Effects of Creatine and Resistance Exercise Training in People With HIV Infection
This study was designed determine whether use of creatine monohydrate, a dietary supplement, can increase skeletal muscle mass and strength and improve the response to progressive resistance exercise training in people with HIV infection.
Procedure: Use of creatine monohydrate (a dietary supplement)
Behavioral: Progressive resistance exercise training
|Study Design:||Allocation: Randomized
Endpoint Classification: Efficacy Study
Intervention Model: Parallel Assignment
Primary Purpose: Supportive Care
|Official Title:||Ergogenic Effects of Creatine Supplementation in HIV Infection|
- Muscle strength [ Time Frame: 14 weeks ]
- Muscle size [ Time Frame: 14 weeks ]
- Muscle energetics [ Time Frame: 14 weeks ]
- Body composition [ Time Frame: 14 weeks ]
- Biochemistries [ Time Frame: 14 weeks ]
- Safety [ Time Frame: Throughout the study ]
|Study Start Date:||August 2001|
|Study Completion Date:||October 2003|
This is a randomized, placebo-controlled study to evaluate the effect of creatine monohydrate, a dietary supplement, on skeletal muscle size and function (i.e., strength, energy metabolism, work capacity, fatigue); whole-body exercise performance; and body composition. This study is also designed to determine whether creatine supplementation augments the functional benefit derived from progressive resistance exercise. The safety of creatine supplementation in people with HIV infection will also be evaluated. Forty HIV-positive subjects will be randomly assigned, on a 1:1 basis, to receive creatine monohydrate or placebo for a period of 14 days, followed by a 12-week program of supervised progressive resistance exercise training during which administration of creatine monohydrate or placebo will continue.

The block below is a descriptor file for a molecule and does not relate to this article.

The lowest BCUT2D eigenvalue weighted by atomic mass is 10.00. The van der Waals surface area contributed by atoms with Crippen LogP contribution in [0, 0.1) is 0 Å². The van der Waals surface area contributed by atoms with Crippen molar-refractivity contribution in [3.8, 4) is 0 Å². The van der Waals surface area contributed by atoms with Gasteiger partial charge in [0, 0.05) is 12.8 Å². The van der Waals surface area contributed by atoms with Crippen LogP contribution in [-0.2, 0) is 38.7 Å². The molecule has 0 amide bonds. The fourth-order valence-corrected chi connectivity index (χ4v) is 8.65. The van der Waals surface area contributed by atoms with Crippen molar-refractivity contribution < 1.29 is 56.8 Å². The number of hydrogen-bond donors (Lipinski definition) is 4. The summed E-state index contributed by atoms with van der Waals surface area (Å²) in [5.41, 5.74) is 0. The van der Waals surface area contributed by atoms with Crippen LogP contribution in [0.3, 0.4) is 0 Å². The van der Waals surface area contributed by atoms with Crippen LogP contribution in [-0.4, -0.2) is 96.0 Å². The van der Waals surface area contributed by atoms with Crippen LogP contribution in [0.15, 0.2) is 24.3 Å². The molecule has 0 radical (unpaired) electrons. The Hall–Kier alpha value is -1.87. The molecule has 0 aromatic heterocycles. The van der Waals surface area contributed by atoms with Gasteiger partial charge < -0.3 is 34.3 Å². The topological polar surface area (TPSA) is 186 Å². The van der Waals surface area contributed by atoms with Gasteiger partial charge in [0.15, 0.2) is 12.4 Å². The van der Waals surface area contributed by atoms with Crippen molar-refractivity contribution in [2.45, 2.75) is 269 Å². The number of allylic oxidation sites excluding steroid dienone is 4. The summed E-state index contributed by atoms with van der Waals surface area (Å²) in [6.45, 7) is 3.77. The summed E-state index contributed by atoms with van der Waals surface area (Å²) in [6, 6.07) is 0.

Measurements of muscle strength, size, composition, energetics and fatigue, as well as body weight and composition and serum biochemistries, will be made at baseline, after two weeks of treatment with creatine or placebo (before PRT), and again after 12 weeks of PRT (study week 14). Safety will be monitored throughout the study.
|United States, California|
|San Francisco General Hospital|
|San Francisco, California, United States, 94110|
|Principal Investigator:||Morris Schambelan, MD||University of California, San Francisco; San Francisco General Hospital|
|Study Director:||Kathleen Mulligan, PhD||University of California, San Francisco; San Francisco General Hospital|